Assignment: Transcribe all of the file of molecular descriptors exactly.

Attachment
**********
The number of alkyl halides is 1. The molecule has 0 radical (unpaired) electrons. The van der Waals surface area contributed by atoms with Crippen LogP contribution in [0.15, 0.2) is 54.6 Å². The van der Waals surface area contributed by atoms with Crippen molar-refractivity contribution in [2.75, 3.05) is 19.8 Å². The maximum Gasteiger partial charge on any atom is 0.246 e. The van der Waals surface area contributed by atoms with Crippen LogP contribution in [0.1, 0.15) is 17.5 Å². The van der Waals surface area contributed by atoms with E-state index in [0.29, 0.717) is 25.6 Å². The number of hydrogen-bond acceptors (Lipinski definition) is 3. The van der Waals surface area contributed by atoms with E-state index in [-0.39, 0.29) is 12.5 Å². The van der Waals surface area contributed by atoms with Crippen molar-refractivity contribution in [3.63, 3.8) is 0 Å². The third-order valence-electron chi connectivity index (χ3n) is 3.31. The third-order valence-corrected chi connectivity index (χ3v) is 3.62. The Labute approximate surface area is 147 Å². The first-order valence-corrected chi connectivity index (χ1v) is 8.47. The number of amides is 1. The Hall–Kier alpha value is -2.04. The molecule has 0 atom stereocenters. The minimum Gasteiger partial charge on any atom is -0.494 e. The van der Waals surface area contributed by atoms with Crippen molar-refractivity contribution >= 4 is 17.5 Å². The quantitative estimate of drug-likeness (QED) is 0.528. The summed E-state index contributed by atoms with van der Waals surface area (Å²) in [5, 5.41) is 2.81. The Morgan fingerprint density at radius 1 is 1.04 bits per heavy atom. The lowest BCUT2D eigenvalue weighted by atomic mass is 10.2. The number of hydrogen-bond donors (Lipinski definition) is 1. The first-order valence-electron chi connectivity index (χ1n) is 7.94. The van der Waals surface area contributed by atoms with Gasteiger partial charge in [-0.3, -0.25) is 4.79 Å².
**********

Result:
The number of alkyl halides is 1. The molecule has 0 radical (unpaired) electrons. The van der Waals surface area contributed by atoms with Crippen LogP contribution in [0.15, 0.2) is 54.6 Å². The van der Waals surface area contributed by atoms with Crippen molar-refractivity contribution in [2.75, 3.05) is 19.8 Å². The maximum Gasteiger partial charge on any atom is 0.246 e. The van der Waals surface area contributed by atoms with Crippen LogP contribution in [0.1, 0.15) is 17.5 Å². The van der Waals surface area contributed by atoms with E-state index in [0.29, 0.717) is 25.6 Å². The number of hydrogen-bond acceptors (Lipinski definition) is 3. The van der Waals surface area contributed by atoms with E-state index in [-0.39, 0.29) is 12.5 Å². The van der Waals surface area contributed by atoms with Crippen molar-refractivity contribution in [3.63, 3.8) is 0 Å². The third-order valence-electron chi connectivity index (χ3n) is 3.31. The third-order valence-corrected chi connectivity index (χ3v) is 3.62. The Labute approximate surface area is 147 Å². The first-order valence-corrected chi connectivity index (χ1v) is 8.47. The number of amides is 1. The Hall–Kier alpha value is -2.04. The molecule has 0 atom stereocenters. The minimum Gasteiger partial charge on any atom is -0.494 e. The van der Waals surface area contributed by atoms with Crippen molar-refractivity contribution >= 4 is 17.5 Å². The quantitative estimate of drug-likeness (QED) is 0.528. The summed E-state index contributed by atoms with van der Waals surface area (Å²) in [5, 5.41) is 2.81. The Morgan fingerprint density at radius 1 is 1.04 bits per heavy atom. The lowest BCUT2D eigenvalue weighted by atomic mass is 10.2. The number of hydrogen-bond donors (Lipinski definition) is 1. The first-order valence-electron chi connectivity index (χ1n) is 7.94. The van der Waals surface area contributed by atoms with Gasteiger partial charge in [-0.3, -0.25) is 4.79 Å².